- Scripts must not operate on hidden data such as objects not in the visible layers, objects in other scenes and hidden verts unless specifically stated.
- Match Blender's functionality where possible.
- Scripts that do a wide variety of operations may need to be split into separate scripts that have a clearly defined purpose.
- Scripts that may take some time to run should use the wait cursor to let the user know that Blender is busy.
- The Status bar may also be used for feedback (be careful not to call this too often otherwise it will slow the script down)
- Console output should be used with care. details can be printed to the console but it should be limited so that users don't have to scroll through pages of text. Debug information should also be removed or commented out for scripts released with Blender.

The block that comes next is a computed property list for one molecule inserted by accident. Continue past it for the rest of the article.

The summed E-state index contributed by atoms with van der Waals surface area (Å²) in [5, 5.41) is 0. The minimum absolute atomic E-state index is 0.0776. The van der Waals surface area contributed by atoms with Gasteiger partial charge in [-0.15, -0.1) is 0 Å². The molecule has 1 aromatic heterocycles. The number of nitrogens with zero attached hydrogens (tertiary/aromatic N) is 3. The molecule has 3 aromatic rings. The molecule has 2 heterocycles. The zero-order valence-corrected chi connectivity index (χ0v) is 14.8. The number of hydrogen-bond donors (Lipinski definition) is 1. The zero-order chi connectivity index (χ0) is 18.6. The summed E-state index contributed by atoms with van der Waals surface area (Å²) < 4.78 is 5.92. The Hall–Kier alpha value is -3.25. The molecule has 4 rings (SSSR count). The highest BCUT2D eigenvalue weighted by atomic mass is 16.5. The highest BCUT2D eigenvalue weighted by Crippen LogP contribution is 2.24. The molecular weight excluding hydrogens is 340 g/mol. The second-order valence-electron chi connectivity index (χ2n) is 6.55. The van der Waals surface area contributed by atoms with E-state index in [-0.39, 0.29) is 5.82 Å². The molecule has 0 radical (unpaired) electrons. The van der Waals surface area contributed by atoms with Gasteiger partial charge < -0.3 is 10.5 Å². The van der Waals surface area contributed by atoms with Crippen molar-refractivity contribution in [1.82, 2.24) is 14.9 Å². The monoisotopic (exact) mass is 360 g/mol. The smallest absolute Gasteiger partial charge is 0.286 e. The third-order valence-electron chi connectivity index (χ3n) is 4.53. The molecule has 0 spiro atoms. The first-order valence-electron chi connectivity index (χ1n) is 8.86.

- Scripts with obvious inefficiency's must have these improved before becoming a part of Blender's bundled scripts.
Some common examples of slow Python code and their faster counterpart are listed below.
This will convert the Mesh to an NMesh, which is costly.
If all you want is the name, it should be as follows:
Looping on dictionary values
This is an unnecessary lookup.
For iterating its best to use the 'iter' prefix.
for key in my_dict.keys(): value= my_dict[key] ...
for value in my_dict.itervalues(): ...
Looping on a list with an index
This does a list lookup each loop.
If all you want is the name, it should be as follows:
for item in my_list: index= my_list.index(item) ...
for index, item in enumerate(my_list): ...